One thing I’ve noticed with PBS is that in some densely populated areas of the country there are multiple competing PBS stations. For example, where I grew up in Connecticut, we had WEDW (Connecticut Public Television) on Channel 49, WNET on Channel 13 out of Manhattan and WLIW on Channel 21 out of Long Island. Would it be less expensive to run public television if there were fewer overlapping affiliates? Would it be desirable to do so?

you might have had overlapping coverage. people on the other side of each of those three stations may have only had the one station. the FCC licenses stations in an attempt to give everyone coverage without stations interfering with each other.

For me, the fundamental question is - why have none of the commercial stations/networks that were devoted to intelligent programming survived? Does the need to derive revenue from advertising automatically cause Network Decay?

I’m not sure it is possible for PBS/NPR to survive without the government funding, and, in my opinion, US society is better off for their existence.

One way or another, I still watch PBS and listen to NPR regularly after 35 years since I first encountered them. In that time, The Learning Channel, the History Channel, Discovery Channel, ScyFy, A&E have all morphed into pointless shit.

I’m a Canadian, so I can’t really influence US institutions like Congress. It would be a real shame if PBS/NPR were to disappear or to suffer demolition by neglect, though.

We have our own struggles with the CBC and its long, painful slide from robust to underfunded to who knows what?

That doesn’t mean it’s the tax payer’s responsibility to subsidize your viewing pleasure. Where I grew up we could only receive an occasional snow storm quality image of PBS. If it’s that important to you, you’ll figure out a way.

Pfft, like dependence on Government funding has no effect :rolleyes:

Of course not. Tounge planted firmly in cheek for **PunditLisa **as she lives 'round these parts…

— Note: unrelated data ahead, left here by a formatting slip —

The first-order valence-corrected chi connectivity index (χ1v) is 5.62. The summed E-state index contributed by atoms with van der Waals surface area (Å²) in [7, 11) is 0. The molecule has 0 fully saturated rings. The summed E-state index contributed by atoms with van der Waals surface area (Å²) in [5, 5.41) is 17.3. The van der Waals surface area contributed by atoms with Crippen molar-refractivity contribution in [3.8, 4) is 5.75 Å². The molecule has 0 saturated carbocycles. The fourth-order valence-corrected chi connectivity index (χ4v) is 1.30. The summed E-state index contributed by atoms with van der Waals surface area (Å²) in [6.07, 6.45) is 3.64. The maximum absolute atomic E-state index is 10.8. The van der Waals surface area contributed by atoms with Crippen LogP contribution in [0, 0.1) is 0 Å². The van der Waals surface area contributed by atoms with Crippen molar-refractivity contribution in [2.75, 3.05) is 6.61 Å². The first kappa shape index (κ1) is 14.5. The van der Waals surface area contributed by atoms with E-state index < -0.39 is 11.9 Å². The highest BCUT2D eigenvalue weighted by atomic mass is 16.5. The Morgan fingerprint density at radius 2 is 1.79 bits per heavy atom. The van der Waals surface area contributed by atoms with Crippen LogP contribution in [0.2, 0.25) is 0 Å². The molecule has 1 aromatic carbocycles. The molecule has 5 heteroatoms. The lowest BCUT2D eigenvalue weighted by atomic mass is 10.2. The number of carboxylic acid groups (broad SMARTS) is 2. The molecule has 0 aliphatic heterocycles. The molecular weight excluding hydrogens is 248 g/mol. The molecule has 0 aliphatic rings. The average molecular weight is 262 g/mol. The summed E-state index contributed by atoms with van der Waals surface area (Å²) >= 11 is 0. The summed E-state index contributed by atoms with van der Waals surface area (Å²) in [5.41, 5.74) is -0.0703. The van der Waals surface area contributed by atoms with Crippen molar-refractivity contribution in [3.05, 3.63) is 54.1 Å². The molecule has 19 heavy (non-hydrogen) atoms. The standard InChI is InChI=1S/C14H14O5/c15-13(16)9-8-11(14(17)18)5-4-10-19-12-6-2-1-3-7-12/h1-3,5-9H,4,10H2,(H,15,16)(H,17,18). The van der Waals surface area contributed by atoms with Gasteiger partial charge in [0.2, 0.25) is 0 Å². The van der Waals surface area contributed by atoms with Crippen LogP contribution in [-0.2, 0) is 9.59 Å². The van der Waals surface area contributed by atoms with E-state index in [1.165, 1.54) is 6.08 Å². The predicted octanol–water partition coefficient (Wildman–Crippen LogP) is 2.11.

Luckily I’m 100 feet from Hamilton County, so I’m personally spared the PBS taxes. But there’s no doubt that the Hamilton Co taxpayers are getting hosed!

I’m glad they black out local games that don’t sell out, though. Because eventually the other owners are going to start balking about the unfairness of a profit-sharing arrangement when one team doesn’t bring any profits to the table!

Yea we’ll write our representatives. It’s a public good that’s too important to risk.

I love that. Completely reduce my post to one line so you can dismiss it with a one liner. I give an example and you edit it out so you can give a sound byte. If you’re an example of commercialized media success, you clearly, and desperately needed some PBS growing up.

I’ll take your lack of counter example as clear proof you have no counter example to shows like Lafayette: The Lost Hero.
Nor have I seen continuing long lasting series of the quality of the PBS series American Experience on commercialized television.

Quality entertainment that CAN survive with commercial sponsorship instead of taxpayer funding

i don’t think it’s the tax payer’s responsibility to subsidize the air travel system for people’s travel convenience. people should use the rail and highway system which are already tax payer subsidized.

Yeah, plus (being the rabid fan I am regardless of how bad the team may be at any given moment) there’s mysterious internet ways to watch the blacked out games anyhow if I can’t manage to get to a game in person. And I live in Hidden Valley in Indiana, so…I’m with you on dodging the tax burden of Hamilton County. I do my part though…spent a lot of money on the Brown family over the years.